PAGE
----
British vision of rail link to Rangpo comes alive

The Statesman
British vision of rail link to Rangpo comes alive

Suman Sahoo

SILIGURI, 29 OCT: The foundation stone laying of the Sevoke-Rangpo rail link tomorrow would fulfill an plan envisaged in the early 19th century by the British rulers.

The colonial rulers had envisaged a rail link (Teesta Valley project) between Siliguri and Kalimpong in around 1909. Construction works of a metre gauge rail link, however, ended at Geille Khola, short of Kalimpong and the service was opened on 29 September 1915. The extension work to Sikkim, however, was never taken up.

A preliminary survey to extend Rail link to Sikkim was carried out in the years 1917-18. A girder bridge across the Teesta near the confluence with the Great Rangeet River replacing the suspension bridge built in 1880 was also thought of. A siding for railway stock and the development of a copper mine was to be laid at Rangpo and the extension work up to Gangtok, through Sankokhela was expected by 1925. The dream, however, remained unrealised.

Tomorrow, the railways would restart the linking exercise after 59 years since a devastating flood that drove through Darjeeling district in mid- June in the year 1950 washed up the railway tracks till Geille Khola. With one-third of the annual average rainfall in two days, the Teesta flooded the area destructing the railway tracks beyond repair. All roads, rail and settlement at Geille Khola had collapsed into the river.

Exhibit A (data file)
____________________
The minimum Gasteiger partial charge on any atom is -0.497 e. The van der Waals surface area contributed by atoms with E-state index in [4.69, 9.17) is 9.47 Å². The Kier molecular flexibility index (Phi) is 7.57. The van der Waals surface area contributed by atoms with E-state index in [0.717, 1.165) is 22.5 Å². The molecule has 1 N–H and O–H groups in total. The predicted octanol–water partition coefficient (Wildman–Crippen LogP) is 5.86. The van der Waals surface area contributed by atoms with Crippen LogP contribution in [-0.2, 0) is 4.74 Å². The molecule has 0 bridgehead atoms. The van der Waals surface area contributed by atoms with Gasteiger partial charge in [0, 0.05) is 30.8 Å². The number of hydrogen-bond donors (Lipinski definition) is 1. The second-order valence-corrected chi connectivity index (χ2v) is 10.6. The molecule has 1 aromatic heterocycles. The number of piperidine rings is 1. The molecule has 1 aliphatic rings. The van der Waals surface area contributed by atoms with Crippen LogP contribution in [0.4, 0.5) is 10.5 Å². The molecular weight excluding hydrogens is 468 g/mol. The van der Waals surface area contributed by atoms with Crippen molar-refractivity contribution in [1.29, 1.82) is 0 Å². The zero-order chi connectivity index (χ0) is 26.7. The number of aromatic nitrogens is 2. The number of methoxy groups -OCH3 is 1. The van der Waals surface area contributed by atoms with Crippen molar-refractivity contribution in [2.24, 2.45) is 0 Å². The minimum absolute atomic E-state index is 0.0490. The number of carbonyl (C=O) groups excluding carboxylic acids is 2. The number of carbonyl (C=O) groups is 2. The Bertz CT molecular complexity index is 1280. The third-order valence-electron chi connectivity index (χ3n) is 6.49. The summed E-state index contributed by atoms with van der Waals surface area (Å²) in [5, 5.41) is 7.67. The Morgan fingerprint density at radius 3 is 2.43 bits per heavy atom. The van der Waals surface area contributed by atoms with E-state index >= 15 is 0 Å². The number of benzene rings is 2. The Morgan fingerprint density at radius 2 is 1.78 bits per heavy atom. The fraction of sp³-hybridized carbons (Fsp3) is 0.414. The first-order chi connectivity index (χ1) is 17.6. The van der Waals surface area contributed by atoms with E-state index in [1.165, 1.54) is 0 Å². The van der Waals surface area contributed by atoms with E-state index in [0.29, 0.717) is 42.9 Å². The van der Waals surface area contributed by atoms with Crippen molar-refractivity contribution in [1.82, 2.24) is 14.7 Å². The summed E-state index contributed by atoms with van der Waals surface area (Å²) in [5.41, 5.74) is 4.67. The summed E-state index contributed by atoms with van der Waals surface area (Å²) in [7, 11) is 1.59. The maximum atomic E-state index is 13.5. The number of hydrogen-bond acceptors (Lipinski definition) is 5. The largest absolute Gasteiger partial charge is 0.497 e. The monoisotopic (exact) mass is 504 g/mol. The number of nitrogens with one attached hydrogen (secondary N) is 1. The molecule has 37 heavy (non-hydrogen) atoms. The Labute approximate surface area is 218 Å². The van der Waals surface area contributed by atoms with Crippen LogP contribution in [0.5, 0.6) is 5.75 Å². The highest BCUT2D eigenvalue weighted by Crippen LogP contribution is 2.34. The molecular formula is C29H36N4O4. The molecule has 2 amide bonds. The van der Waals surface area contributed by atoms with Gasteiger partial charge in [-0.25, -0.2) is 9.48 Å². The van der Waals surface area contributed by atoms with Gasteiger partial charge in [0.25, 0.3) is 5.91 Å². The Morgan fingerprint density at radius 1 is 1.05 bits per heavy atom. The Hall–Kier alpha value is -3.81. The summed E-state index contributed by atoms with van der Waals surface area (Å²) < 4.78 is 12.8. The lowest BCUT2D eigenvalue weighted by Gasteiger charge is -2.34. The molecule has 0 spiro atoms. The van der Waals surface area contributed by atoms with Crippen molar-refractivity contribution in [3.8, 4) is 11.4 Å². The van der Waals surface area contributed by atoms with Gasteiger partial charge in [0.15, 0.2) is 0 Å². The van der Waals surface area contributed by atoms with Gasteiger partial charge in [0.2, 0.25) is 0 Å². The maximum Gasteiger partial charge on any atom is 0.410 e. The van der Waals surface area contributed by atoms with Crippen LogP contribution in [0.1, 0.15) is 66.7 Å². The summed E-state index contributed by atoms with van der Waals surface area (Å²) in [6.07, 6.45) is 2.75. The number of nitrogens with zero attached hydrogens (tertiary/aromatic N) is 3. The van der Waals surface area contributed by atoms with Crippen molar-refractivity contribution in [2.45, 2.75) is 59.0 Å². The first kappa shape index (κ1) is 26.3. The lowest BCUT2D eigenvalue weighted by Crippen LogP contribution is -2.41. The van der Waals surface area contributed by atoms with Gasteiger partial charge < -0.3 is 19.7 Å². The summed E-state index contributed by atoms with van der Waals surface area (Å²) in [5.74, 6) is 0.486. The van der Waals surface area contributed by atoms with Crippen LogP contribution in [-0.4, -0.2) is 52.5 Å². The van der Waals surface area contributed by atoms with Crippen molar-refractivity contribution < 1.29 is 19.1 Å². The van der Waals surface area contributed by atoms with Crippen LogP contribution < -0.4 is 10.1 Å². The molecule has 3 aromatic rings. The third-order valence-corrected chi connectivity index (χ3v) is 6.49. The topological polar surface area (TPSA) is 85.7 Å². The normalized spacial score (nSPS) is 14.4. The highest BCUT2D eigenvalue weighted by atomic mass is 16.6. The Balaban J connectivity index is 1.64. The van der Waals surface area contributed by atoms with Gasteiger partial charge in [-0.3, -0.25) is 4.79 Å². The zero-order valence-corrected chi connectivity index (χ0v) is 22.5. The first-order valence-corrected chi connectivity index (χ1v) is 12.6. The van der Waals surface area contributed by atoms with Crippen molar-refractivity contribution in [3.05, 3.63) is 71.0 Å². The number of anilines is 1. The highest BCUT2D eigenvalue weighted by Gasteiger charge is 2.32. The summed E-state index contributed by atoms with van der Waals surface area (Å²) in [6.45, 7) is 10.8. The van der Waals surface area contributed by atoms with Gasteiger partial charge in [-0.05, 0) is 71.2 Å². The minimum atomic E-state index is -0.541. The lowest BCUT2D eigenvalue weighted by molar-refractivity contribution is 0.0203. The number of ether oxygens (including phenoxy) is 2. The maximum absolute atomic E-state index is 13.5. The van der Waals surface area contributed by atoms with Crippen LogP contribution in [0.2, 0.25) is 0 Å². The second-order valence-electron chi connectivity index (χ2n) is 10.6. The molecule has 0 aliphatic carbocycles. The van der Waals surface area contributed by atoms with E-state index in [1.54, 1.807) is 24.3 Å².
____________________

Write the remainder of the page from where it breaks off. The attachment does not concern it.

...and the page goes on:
All demands from the residents to repair the railway tracks, which had become a lifeline for trade and commerce in the area, fell on deaf ears thereafter. The authority did not show any interest in repairing the tracks and restart the service. All that is likely to change now for the good.

“Hardly anything except nostalgia of the service remains today,” said the Darjeeling Himalayan Railway director, Mr Subrata Nath. “Although the proposed railway tracks between Sevoke and Rangpo is different from the previous one, it would evoke our memory,” he added.
(With inputs from ‘The Tron Sherpa’, Vol 1, by Terry Martin)

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